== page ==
Israeli ambassador called in to Polish foreign ministry over his statement on educational visits

A group of Israeli youth visit the former Nazi German death camp of Auschwitz ahead of the yearly March of the Living, a Holocaust remembrance march, in Oswiecim, Poland, on April 12, 2018. (AP Photo/Czarek Sokolowski)
By Grzegorz Adamczyk
4 Min Read

Israeli youth have traditionally visited Poland in the summer to visit the German Nazi death camps, enhancing their knowledge about the Holocaust and paying homage to its victims. The visits have for many years been regarded as a milestone in Israeli education and, before the start of the pandemic, 40,000 Israeli students visited Poland every year.

Last Thursday, the Israeli ambassador to Poland, Yacov Livne, spoke at the ceremony commemorating the 79th anniversary of a prisoners uprising at the Nazi concentration camp of Sobibor; he said that he had often attended the commemoration to greet Israeli youth visiting Poland but that “this is not possible at the moment as a result of decisions taken by the Polish Ministry of Foreign Affairs.”

He added that this is difficult to understand in Israel and all over the world and that the matter should be resolved. 

Deputy Foreign Minister Paweł Jabłoński took to Twitter and accused the Israeli ambassador of misrepresenting the matter to the public. “I regret that Ambassador Livne has decided to communicate with the Polish Ministry of Foreign Affairs via the media and speeches in public, in addition misinforming the public as to the real causes for why the visits are not taking place,” he said, adding that the ambassador would be called into the ministry to explain himself.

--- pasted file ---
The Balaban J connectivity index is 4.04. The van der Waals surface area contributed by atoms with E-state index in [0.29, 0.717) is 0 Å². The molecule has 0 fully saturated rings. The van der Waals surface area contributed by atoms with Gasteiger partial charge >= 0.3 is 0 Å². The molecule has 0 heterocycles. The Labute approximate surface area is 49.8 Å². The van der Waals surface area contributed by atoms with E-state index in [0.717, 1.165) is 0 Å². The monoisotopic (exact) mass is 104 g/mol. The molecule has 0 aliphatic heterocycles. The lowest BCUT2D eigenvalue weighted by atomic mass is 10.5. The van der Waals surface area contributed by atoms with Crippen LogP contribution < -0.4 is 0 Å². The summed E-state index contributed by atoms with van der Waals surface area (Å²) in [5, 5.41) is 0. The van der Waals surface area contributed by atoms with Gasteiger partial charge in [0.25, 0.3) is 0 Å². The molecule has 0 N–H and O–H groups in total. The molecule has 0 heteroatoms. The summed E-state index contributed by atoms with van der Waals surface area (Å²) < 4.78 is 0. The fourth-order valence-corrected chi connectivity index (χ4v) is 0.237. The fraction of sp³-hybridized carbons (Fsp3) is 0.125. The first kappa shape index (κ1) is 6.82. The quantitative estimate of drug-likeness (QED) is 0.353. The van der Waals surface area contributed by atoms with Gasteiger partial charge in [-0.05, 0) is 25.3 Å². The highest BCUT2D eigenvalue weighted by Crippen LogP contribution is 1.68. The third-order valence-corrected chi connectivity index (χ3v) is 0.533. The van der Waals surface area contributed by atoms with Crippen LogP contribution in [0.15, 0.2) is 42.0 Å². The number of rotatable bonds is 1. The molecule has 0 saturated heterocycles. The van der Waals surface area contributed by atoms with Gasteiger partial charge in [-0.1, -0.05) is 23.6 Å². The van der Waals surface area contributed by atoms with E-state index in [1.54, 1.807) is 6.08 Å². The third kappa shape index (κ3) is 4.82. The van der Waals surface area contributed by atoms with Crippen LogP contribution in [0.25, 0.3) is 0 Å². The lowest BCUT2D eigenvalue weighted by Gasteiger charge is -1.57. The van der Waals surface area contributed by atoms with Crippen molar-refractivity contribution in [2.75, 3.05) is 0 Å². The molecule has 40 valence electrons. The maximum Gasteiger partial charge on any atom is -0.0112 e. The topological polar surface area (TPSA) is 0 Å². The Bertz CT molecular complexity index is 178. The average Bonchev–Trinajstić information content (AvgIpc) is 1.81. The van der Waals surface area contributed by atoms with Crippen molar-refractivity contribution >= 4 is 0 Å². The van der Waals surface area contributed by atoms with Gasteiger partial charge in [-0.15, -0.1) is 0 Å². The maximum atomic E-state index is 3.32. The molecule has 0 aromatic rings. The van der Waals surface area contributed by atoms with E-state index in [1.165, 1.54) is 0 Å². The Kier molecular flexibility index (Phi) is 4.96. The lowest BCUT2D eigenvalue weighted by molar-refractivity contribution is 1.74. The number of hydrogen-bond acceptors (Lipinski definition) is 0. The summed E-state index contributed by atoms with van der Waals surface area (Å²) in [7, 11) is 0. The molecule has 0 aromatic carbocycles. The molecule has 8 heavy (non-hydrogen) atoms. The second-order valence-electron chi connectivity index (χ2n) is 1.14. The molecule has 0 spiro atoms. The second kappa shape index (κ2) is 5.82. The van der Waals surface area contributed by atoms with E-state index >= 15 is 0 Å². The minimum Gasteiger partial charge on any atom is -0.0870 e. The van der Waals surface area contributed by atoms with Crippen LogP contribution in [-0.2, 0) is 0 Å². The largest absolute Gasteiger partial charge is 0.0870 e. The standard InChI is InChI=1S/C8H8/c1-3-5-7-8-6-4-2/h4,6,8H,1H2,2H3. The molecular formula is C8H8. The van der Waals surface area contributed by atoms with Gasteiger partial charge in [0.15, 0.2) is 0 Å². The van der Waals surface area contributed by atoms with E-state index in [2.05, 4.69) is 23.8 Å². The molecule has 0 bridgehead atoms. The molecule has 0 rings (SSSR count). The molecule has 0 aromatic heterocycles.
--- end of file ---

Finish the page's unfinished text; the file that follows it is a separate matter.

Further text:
According to Jabłoński, the Israeli side is fully aware of Poland’s stance on the matter. Poland has offered to resume the visits and the decision to take advantage of that offer lies fully and squarely with the Israelis. “We are prepared to receive the visits even from tomorrow, but the principles for guaranteeing security for these visits must be the same as in other countries, without armed guards. Poland should be treated in the same manner as other states,” Jabłoński wrote on Twitter. 

Discussions with the Israeli side over resuming the visits went public in August on the initiative of the Israelis, much to the annoyance of the Poles. Poland’s position has been consistent that the security surrounding the visits should be provided by the Polish side and not by Israeli armed guards, and that the visits should include opportunities for Israeli youth to integrate with Polish youngsters. It is more than willing to cooperate with the visits on that basis.

The Israeli ministry of education has since June canceled all educational visits to Poland by school students. They argued that this was because Poland would not agree to its conditions for guaranteeing security.

The Polish Ministry of Foreign Affairs spokesman Łukasz Jasina explained that a return to Israeli armed guards protecting their youth on Polish soil would not be acceptable to the Polish side. 

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